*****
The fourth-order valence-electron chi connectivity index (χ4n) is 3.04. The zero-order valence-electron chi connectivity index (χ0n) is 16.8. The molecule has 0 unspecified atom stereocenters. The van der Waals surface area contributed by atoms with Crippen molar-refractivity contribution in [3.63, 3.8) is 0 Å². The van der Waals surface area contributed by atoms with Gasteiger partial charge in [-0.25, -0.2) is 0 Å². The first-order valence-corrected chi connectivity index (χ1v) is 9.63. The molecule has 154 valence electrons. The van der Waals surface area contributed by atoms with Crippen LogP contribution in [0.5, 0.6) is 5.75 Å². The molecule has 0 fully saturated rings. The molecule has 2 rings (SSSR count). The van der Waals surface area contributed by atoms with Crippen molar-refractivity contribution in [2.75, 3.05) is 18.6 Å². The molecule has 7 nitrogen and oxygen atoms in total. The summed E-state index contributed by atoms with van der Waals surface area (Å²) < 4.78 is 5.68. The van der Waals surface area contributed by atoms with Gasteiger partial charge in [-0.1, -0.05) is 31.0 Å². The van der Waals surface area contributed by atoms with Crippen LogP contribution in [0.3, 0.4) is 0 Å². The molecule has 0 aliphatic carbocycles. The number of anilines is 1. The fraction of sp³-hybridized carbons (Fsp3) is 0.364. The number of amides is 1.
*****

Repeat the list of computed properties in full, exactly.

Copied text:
The fourth-order valence-electron chi connectivity index (χ4n) is 3.04. The zero-order valence-electron chi connectivity index (χ0n) is 16.8. The molecule has 0 unspecified atom stereocenters. The van der Waals surface area contributed by atoms with Crippen molar-refractivity contribution in [3.63, 3.8) is 0 Å². The van der Waals surface area contributed by atoms with Gasteiger partial charge in [-0.25, -0.2) is 0 Å². The first-order valence-corrected chi connectivity index (χ1v) is 9.63. The molecule has 154 valence electrons. The van der Waals surface area contributed by atoms with Crippen LogP contribution in [0.5, 0.6) is 5.75 Å². The molecule has 0 fully saturated rings. The molecule has 2 rings (SSSR count). The van der Waals surface area contributed by atoms with Crippen molar-refractivity contribution in [2.75, 3.05) is 18.6 Å². The molecule has 7 nitrogen and oxygen atoms in total. The summed E-state index contributed by atoms with van der Waals surface area (Å²) < 4.78 is 5.68. The van der Waals surface area contributed by atoms with Gasteiger partial charge in [-0.1, -0.05) is 31.0 Å². The van der Waals surface area contributed by atoms with Crippen LogP contribution in [0.3, 0.4) is 0 Å². The molecule has 0 aliphatic carbocycles. The number of anilines is 1. The fraction of sp³-hybridized carbons (Fsp3) is 0.364. The number of amides is 1.